Not everybody prefers that acidity, though. Popular opinion on this film is highly divided between those who find Whiteside’s reign of terror hilarious and those who find it sadistic and uncomfortable to watch. And while I usually fall into the latter camp while watching movies and TV–I get mad at Leslie on Parks & Rec when she’s mean to Jerry!–Sheridan Whiteside is so over the top, so downright absurd, that I can’t help laughing. And it definitely helps if you’re able to get the jokes. The first time I saw this, my freshman year of college, I found it amusing, but there were so many then-current pop culture references that I didn’t understand, so a lot of the film flew over my head. Now, with three solid years of classic movie-watching (and a little history-reading) under my belt, I actually know who Deanna Durbin and ZaSu Pitts are, who the characters of Beverly Carlton and Banjo are supposed to reference. That makes the whole thing a hell of a lot funnier. While Bette Davis gets much more praise for her dramatic acting than for her skills in comedy, I genuinely do enjoy her funnier films. Her intelligence has a way of elevating any film she’s in, regardless of the script, and I always appreciate her comedic turns just as much as I do the dramatic ones. And when she’s blessed with a clever script like this one . . .

As a final bonus, there’s Monty Woolley’s amazing mustache. I mean . . . come on.

Mildred Pierce

December 2, 2011 § 1 Comment

Mildred Pierce is a women’s weepie baked in a film noir crust. Knowing that the source material was from crime writer James M. Cain (The Postman Always Rings Twice, Double Indemnity), I assumed that the noir aspect of this film was his, too. After watching, I was surprised to find out that Cain’s novel pretty closely follows the “weepie” portion of the film, with nary a bullet fired. The noir framing device was added by screenwriters due to pressure from the Breen Office, for reasons I shall not spoil. (The Kate Winslet Mildred Pierce miniseries follows the book much more closely, if that’s what you’re into.)

The movie opens with bullets fired in a beach house, taking down mustachioed Monty Beragon. We don’t see the killer, although we do hear Monty gasp, “Mildred!” before he dies. Shortly after, we see a fur-clad Mildred on a foggy pier, appearing to contemplate jumping off. A policeman persuades her not to, and in the extended intro that follows, she has a drink with old friend Wally Fay, who expresses surprise that she’s learned to drink good liquor, and invites him back to the beach house where Monty’s body still lies on the floor. They head downstairs without noticing him, though, and here Mildred slips out the back, leaving Wally to be apprehended by the police when he finally discovers the corpse in the living room. Soon afterward, the cops take Mildred down to the station to get her side of the story, where we get into the flashbacks that form the bulk of the film.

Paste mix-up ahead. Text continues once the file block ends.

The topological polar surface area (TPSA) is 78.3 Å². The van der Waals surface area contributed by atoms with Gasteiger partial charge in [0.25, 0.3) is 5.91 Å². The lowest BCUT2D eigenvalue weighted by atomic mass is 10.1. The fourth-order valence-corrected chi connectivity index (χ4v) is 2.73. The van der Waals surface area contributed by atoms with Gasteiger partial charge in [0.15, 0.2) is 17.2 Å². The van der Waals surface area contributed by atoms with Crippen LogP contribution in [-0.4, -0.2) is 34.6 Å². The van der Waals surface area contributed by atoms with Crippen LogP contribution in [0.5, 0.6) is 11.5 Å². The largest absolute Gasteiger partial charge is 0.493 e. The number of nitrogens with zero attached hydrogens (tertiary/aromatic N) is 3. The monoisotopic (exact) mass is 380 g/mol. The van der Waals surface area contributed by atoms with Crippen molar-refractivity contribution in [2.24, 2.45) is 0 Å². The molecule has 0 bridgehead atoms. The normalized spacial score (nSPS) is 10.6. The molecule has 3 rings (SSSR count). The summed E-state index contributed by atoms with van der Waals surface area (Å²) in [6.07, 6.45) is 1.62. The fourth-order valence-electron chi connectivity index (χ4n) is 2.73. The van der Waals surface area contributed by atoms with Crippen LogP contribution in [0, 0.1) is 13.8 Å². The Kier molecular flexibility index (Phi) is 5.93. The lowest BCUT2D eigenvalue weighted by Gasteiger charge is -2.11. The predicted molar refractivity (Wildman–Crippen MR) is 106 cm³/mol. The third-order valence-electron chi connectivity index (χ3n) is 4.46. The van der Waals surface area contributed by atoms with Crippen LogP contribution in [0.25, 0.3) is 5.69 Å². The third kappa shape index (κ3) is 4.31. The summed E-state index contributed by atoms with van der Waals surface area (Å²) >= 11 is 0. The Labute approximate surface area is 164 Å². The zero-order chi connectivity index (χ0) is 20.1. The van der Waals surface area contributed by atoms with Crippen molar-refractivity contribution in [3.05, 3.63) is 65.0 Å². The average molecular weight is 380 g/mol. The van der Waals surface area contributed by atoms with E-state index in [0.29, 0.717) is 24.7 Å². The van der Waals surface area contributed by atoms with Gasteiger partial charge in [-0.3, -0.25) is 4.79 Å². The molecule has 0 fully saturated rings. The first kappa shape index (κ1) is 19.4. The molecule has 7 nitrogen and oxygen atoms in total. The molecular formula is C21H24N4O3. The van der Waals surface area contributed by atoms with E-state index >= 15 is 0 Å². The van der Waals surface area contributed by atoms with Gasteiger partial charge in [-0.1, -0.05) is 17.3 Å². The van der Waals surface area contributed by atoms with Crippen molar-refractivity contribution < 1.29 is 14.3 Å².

The film deliberately plays with us here, with the fur coat, taste for expensive booze, and the disappearing act all implying that Mildred will be the femme fatale in what is already a very shadowy noir . . . then immediately flashing back to a sunny California bungalow where the very same Mildred wears an apron and bakes pies. She’s the mother to two children, spoiled Veda and tomboyish Kay, and wife to Bert, although their marriage is on the rocks. As the flashback unfolds, Bert and Mildred divorce, and Mildred must learn to support herself and the girls–at first as a waitress, much to Veda’s dismay, and then as the owner of an ever-increasing chain of restaurants. Meanwhile, Mildred is falling for her business partner, the wealthy playboy Monty Beragon.

Still playing with us, the film’s actual femme fatale is the innocent-looking Veda. And Mildred’s fatal flaw is that she can’t see her daughter for what she really is, toiling at the restaurants so that V. can have the best of everything–dresses, singing lessons, new cars–while Veda schemes and social-climbs behind her mother’s back and humiliates her to her face. Equally spoiled is Mildred’s boyfriend Monty, who grew up rich but no longer has as much money as everyone thinks, and who’s taken to accepting handouts from Mildred as her business empire grows. Slightly better at recognizing his sins than Veda’s, Mildred breaks up with him, but their separation doesn’t last long . . . which leads us to the disastrous conclusion of our story: a retelling of the murder in the opening scene, this time with the blanks filled in. Throughout Mildred’s tale, evidence has mounted up as to exactly who committed the murder in the opening scene. The question that remains is why?

Mildred Pierce is a one-of-a-kind film. Most noirs are centered entirely around the worlds of men, detective offices and dark alleys–but this one takes place in sun-soaked kitchens. Women in traditional noir play victims or femmes fatales, but never does the story center around them. In Mildred Pierce, the entire film is about Mildred and Veda’s relationship with each other; the men in their world are merely satellites. (In fact, the gender flip is completed by Monty functioning as something of a femme fatale–homme fatale?–himself.) Despite this, one can also make an argument for the story’s inherent sexism. While Mildred is a business tycoon–far more successful in that realm than any of the film’s men–by the end of the story, she’s lost it all. As in all good Greek tragedies, Mildred’s inability to see Veda clearly causes her own downfall, the decimation of both her career and personal life. Are we supposed to see this as a punishment for her stepping beyond the traditional confines of the “woman’s sphere”? Or is it simply collateral damage, with Mildred casting off all her tethers into the proverbial fire, in order to start anew?